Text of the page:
Ohio State Journal of Criminal Law
This paper furnishes jury system information about the twenty-eight democracies (excluding the United States) that have been consistently democratic since at least the early 1990s and have a population of five million people or more (with allowance for Mexico and South Africa). I describe general rules that do not always apply to every crime in every context. In the United States, for example, we tend to use a randomly-selected jury of twelve people that sits for a single case; laws generally require unanimity to convict and unanimity to acquit. Failure to reach unanimity results in a “hung” jury, with the possibility for retrial at the prosecution's discretion. To be sure, Oregon and Louisiana allow non-unanimous verdicts in certain contexts, not all jurisdictions use twelve jurors for all crimes, and defendants can waive certain aspects of the jury trial. But the general description remains valid and I am only trying to capture broad generalizations. Still, it should be noted that most of the countries surveyed here that have functioning criminal jury systems circumscribe the level of offense that triggers a jury trial; the United States offers the jury trial much more broadly to criminal defendants than other countries, most of which reserve the jury trial only for the most serious crimes. After specifying which countries do not employ juries and then delineating which do and their preferred decision rules, I offer some concluding ruminations about my findings.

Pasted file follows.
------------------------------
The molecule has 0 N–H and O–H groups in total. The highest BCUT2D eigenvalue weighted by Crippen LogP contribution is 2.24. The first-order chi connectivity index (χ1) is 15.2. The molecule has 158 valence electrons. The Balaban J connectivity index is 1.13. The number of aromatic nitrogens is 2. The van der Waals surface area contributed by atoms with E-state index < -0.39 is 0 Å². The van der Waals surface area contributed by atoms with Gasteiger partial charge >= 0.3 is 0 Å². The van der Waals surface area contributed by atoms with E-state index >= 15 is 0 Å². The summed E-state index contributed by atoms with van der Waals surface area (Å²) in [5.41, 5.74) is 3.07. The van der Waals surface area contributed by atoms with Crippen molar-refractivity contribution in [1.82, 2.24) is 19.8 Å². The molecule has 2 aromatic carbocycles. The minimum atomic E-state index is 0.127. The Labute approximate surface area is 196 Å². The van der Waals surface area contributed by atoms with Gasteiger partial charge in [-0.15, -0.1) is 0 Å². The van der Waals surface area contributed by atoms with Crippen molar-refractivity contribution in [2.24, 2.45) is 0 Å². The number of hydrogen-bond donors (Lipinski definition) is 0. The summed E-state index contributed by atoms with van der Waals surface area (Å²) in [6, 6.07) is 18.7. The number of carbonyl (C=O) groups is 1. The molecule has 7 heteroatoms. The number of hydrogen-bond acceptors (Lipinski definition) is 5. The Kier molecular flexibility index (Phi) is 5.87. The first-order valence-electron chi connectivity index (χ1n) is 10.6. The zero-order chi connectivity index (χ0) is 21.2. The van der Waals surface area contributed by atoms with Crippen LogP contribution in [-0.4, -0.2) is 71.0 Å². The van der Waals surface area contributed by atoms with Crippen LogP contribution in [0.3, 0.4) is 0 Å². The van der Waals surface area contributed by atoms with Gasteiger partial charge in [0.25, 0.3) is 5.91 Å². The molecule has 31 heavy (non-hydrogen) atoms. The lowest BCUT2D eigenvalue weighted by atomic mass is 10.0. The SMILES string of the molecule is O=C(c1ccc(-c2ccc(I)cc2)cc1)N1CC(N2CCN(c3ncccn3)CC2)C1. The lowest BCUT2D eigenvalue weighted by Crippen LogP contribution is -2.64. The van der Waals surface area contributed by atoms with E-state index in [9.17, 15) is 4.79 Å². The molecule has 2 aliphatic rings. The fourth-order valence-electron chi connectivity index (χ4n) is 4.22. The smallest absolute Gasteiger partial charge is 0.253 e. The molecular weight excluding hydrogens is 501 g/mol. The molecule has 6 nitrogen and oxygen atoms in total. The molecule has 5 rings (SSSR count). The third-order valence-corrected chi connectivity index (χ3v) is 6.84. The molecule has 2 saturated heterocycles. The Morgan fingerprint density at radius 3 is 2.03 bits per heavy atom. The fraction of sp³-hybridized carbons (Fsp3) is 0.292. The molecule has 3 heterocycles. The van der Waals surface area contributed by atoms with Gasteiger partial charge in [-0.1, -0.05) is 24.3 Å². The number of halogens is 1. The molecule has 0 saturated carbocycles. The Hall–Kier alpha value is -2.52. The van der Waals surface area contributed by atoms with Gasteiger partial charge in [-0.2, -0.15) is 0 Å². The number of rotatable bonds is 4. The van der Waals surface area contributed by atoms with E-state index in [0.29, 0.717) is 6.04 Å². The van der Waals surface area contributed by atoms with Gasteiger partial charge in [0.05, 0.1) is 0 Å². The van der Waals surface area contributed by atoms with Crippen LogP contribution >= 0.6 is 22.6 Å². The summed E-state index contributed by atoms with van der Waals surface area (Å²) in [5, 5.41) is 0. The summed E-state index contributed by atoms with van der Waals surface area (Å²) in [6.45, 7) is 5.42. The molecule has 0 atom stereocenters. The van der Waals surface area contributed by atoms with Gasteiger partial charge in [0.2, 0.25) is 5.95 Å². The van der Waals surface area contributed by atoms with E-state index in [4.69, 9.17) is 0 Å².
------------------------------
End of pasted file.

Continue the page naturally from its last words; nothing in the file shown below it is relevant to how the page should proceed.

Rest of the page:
Ethan J. Leib,
A Comparison of Criminal Jury Decision Rules in Democratic Countries, 5 Ohio St. J. Crim. L. 629
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